Also, as noted by Mr Shannon as safety culture, internal memos have shown major efforts to welcome dissent from throughout the shuttle engineering team, even when such dissent was proven to be unfounded. A “no stone left unturned” attitude was how one source described the current culture to this site.
Each time a problem has been noted, it has been proven that managers have stepped back, listened to the engineering community, before making absolutely sure they both understand the problem and are in a comfortable position to launch.
“We have demonstrated over the last several flows that when we are not ready to fly, we stop and take the necessary time to understand the situation before we proceed,” added Mr Shannon, who added he wasn’t even sure if Admiral Dyer was speaking of the current program, given how alien his representations were to the reality of the program since Columbia.
“(I am) extremely proud of how the team has worked through recent problems. (I am) not sure if the concerns of the ASAP chairman were echoes of the past, but they do not accurately reflect the current environment. We will work to understand these comments and to be sure that we have not forgotten anything.”
The reality of the actual risk – a risk that is obvious and never underestimated throughout manned space flight – was shown in the extension study report that NASA filed with the White House back in May of this year.
Those findings revealed a 98.7 percent probability of safely executing each flight, which painted a very different picture when compared to Mr Griffin’s alarming 1 in 8 chance of a disaster.
“The latest Space Shuttle probabilistic risk assessment (PRA) indicates that the single mission risk for loss of crew and vehicle (LOCV) is 1 in 77; stated another way, there is a 98.7 percent probability of safely executing each flight,” noted the NASA study into extending the shuttle past 2010 (available on L2).
Interestingly, that study based its figures on the SSP since 1987. Had the study was based on post Return To Flight findings, it would be highly likely resulted in a risk ratio would be significantly lower – simply due to the flight history since the loss of Columbia, and the numerous modifications made since the fleet returned to action with STS-114.
However, even based on the conservative study findings, the risk is not deemed to a ratio that would increase, which directly counters the Admiral’s claims.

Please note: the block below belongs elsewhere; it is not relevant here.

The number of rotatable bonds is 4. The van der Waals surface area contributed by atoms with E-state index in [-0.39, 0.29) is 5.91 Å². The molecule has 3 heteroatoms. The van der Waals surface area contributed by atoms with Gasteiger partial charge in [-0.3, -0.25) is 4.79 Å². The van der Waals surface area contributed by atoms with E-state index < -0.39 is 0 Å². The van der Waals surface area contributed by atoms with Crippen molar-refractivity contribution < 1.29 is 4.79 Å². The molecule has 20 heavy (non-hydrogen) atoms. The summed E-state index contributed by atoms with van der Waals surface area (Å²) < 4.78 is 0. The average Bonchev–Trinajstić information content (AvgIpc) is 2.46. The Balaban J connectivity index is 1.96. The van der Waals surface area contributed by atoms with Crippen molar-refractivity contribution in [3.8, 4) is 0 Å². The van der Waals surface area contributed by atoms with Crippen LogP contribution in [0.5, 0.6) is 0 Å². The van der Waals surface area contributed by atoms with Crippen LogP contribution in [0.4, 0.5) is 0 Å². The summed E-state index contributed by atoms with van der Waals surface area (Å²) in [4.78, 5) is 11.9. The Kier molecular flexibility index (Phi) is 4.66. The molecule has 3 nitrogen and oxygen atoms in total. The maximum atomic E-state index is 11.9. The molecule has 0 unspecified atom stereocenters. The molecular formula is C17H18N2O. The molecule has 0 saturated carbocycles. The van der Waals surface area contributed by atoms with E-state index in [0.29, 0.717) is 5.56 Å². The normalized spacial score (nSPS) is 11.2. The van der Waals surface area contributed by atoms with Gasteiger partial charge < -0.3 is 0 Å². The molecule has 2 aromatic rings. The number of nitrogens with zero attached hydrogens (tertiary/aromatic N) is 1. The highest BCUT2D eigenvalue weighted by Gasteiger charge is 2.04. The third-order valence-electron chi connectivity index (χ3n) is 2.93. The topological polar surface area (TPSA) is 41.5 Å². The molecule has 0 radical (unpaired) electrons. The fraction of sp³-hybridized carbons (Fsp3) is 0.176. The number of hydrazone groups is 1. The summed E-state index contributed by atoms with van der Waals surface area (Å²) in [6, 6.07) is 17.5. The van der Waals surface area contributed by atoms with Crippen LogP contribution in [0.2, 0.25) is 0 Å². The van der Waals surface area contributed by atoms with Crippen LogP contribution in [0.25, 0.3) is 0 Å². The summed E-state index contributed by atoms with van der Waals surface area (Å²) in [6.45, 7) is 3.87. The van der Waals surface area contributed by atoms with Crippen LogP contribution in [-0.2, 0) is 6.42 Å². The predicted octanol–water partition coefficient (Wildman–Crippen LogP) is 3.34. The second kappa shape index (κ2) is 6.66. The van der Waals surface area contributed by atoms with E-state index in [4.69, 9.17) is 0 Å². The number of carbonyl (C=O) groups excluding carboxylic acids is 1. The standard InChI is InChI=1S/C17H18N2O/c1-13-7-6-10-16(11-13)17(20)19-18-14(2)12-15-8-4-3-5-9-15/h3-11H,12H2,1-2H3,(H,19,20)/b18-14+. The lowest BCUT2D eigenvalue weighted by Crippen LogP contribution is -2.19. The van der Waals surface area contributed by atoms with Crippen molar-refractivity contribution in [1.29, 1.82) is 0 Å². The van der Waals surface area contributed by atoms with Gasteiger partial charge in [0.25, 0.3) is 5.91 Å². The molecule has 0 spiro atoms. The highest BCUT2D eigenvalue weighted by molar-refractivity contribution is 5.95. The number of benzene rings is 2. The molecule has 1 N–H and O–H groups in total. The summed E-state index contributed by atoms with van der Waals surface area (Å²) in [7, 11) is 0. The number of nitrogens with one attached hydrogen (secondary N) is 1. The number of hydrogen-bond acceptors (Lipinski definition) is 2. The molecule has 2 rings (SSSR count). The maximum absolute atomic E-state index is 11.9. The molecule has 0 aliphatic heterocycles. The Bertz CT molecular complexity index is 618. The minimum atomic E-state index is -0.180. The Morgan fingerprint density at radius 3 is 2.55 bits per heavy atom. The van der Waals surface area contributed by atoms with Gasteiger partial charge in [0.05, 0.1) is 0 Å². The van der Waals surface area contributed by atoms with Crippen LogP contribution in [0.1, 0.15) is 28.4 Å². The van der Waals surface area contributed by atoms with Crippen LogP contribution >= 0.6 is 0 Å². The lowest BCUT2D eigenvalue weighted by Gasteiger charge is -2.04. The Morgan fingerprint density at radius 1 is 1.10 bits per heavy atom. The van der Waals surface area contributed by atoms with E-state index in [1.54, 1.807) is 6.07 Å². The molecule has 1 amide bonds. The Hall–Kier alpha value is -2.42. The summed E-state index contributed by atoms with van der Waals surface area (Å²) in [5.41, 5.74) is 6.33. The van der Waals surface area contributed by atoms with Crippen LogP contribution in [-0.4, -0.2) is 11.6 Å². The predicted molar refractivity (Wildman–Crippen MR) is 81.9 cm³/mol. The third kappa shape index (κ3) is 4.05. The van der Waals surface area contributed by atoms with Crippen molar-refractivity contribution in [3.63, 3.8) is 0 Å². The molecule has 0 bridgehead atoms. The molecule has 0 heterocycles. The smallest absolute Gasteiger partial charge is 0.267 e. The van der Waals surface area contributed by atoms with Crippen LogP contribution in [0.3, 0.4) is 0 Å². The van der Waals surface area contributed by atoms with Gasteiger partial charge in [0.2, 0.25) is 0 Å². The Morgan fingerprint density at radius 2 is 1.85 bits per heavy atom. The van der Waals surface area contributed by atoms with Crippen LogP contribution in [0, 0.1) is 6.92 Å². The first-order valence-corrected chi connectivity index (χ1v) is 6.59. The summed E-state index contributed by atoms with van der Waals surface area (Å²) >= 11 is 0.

“The average risk of LOCV has remained fairly consistent over that time. This risk is predicted to remain consistent over the remaining life of the program. The primary drivers for LOCV are, in order of the magnitude of their contribution to the overall risk: micro-meteoroid/orbital debris (MMOD), ascent debris, and Space Shuttle Main Engine (SSME) malfunctions.
“In addition, NASA will continue to evolve its PRA tools to address anomalies encountered during flight operations. By monitoring anomaly trends across different categories (for example, by whether an anomaly is due to design issues, age, operations or procedurally-induced effects, or unknown or random phenomena), NASA gains both near-term insights into Space Shuttle performance opportunities for potential safety improvements during ongoing operations as well as longer-term benefit in applying experience-based risk models to future programs like Constellation.
“NASA’s safety and mission assurance strategy emphasizes the need for rigorous program and independent safety reviews, as well as continual safety improvements throughout a program’s life cycle. Improvements to both processes and hardware are made for each Space Shuttle flight, and NASA will continue to invest in prudent safety enhancements through the last mission.”
The latest SSP Top Risks Review presentation on L2 shows the vehicle is becoming safer, with the latest ratio updated to 1 in 81 LOV/C, from the previous 1 in 77.
The SSP also earned praise at the preceding meeting with the Senate side of Hearing from both the politicians in attendance and Mr Norm Augustine himself – who spoke of his “astonishment” at the morale and professionalism of the program’s workforce.
Such comments are a good reflection of the highly respected SSP team. However, the continued uncertainty surrounding the future of both the Shuttle Program and NASA itself is understandably starting to pay a toll, as the program is forced to press ahead of a cull of its workforce based on the current plan to end the program after STS-133.
A forward plan is expected next month – right at the cusp of a point of no return for the Shuttle Program’s extension potential. That point of a soon-to-be-known “executable plan” was also referenced by Mr Shannon.
“Testimony from the Augustine Committee has been delivered to the House and Senate, but everyone must keep in mind that this is the starting point of the discussion on NASA’s future.
“The House disagreed with some of the findings, and the Senate disagreed with other findings. These points will be worked out before it is submitted to the White House. When we come out of this process, we will have an executable plan.”
L2 members: Documentation – from which the above article has quoted snippets – is available in full in the related L2 sections, now over 4000 gbs in size.